01 June 2005

Although I’m a generally tidy person, I’ve tended to let my room go while in law school. Random piles of random stuff have merged together into random mountains of paper, and the chair that would have been perfectly good lounging has become the perfect receptacle for t-shirts and sweatshirts and jeans. Every few months, though, I manage to wake up with enough extra gusto to really clean my room—more than changing the bed sheets and clearing a small patch in the middle of my desk, in other words. Basically, I try to give everything some semblance of organization, somehow. The highlight of this operation, of course, is sorting through my desk and bookshelves. I’m amazed at what I find. Projects that I never finished, things that I printed for a very important reason I can no longer recall, work done for various people that in the end was not needed—all completely useless, except to drum up memories good and bad (which is, actually, rather useful). Occasionally, I find something that actually deserves being kept.

A few days ago, during one of my cleaning days, I found an old Cambridge graph pad, filled to the last page with various sketches and blueprints and ideas. I have no idea how old I would have been when these were done, or why I had it in my room at all. But I remember with startling clarity how much fun it was to do some of those blueprints. And then I found some of the rough drafts of the newsletter I was supposed to get off the ground at my previous “job” during my undergrad years. These were two things I really enjoyed. Even today, the best way I can think of to spend my free time is to design something or write something. It means being creative, and for me that’s something essential to my happiness.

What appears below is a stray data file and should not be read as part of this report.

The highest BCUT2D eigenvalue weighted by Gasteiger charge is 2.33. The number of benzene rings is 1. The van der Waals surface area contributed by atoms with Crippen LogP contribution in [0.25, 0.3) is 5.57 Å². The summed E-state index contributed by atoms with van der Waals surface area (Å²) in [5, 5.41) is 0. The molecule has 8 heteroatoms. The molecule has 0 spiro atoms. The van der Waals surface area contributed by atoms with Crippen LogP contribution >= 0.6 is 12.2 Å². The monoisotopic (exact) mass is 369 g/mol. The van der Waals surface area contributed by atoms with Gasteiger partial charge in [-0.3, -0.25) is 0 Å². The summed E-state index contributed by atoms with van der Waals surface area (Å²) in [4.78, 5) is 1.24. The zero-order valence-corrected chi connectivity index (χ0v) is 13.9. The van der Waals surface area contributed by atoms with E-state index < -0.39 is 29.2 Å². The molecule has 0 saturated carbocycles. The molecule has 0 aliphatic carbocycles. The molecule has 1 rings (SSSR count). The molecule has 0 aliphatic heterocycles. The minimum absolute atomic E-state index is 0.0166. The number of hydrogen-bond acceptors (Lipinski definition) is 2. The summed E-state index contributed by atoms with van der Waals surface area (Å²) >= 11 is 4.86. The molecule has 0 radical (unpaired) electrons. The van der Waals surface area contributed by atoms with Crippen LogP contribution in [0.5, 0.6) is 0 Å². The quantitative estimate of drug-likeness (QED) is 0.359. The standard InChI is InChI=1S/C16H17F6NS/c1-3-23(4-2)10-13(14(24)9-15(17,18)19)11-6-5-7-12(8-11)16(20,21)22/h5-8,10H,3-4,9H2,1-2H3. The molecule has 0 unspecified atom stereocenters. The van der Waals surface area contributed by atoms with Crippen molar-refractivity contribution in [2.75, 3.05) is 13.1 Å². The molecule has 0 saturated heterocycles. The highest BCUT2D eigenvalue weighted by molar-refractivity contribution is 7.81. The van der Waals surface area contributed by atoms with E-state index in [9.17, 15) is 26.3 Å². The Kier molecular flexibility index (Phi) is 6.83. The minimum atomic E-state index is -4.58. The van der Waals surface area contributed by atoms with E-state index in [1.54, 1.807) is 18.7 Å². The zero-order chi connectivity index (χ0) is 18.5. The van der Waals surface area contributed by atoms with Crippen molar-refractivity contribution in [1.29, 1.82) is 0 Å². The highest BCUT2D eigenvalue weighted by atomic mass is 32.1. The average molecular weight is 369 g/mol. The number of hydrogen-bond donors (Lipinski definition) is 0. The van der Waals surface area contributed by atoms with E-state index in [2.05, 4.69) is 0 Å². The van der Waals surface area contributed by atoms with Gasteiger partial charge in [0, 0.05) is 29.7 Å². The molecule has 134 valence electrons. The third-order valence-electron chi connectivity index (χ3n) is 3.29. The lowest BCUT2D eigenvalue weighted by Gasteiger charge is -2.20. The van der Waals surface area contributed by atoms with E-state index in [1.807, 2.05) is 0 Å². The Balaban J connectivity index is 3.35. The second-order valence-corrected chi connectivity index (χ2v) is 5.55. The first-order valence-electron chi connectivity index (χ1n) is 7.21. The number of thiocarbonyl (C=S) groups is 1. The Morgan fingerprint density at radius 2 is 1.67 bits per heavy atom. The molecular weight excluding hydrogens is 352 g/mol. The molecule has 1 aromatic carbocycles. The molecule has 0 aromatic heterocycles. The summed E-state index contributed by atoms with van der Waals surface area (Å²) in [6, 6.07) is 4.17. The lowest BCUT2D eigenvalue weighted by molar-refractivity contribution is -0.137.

Unfortunately, I always figured that these were simply hobbies—happy diversions away from the “real world” version of me. The “me” who would be a lawyer or doctor or researcher. These are all things I enjoy, but would I choose to spend the rest of my days writing briefs and browsing Westlaw? Probably not. But if I follow the typical path, I’ll spend at least eight hours a day over the next several years doing things that I’ll find a little mundane, while my supposed “hobbies” will be relegated to the sidelines.

Why is it so hard to find and pursue our dreams? As children, we have these big, uninhibited imaginings. We don’t care about the how or why or what, we just have this inner faith that we can do anything. Practicality be damned. Even the shy and timid among us are relatively fearless, at least compared with the adults we become later.

Maybe being an adult isn’t some grand event or wonderful evolution. Maybe it’s just the grudging acceptance that practicality itself is actually a thing—and an increasingly heavy thing—to be balanced in whatever calculus we use when making decisions. It happens when we first say to ourselves “that’s just not practical.” This is why some fourteen year olds seem regrettably very much like adults, and why some forty year olds are maddeningly childish (as opposed to childlike): it’s simply a function of how much they’ve been forced into the practical way of thinking. Perhaps being realistic is good sometimes, but I think most of the time it can be damaging. It causes us to take a path of least resistance, a path that will be efficient and sensible and smart for us and everyone involved with us.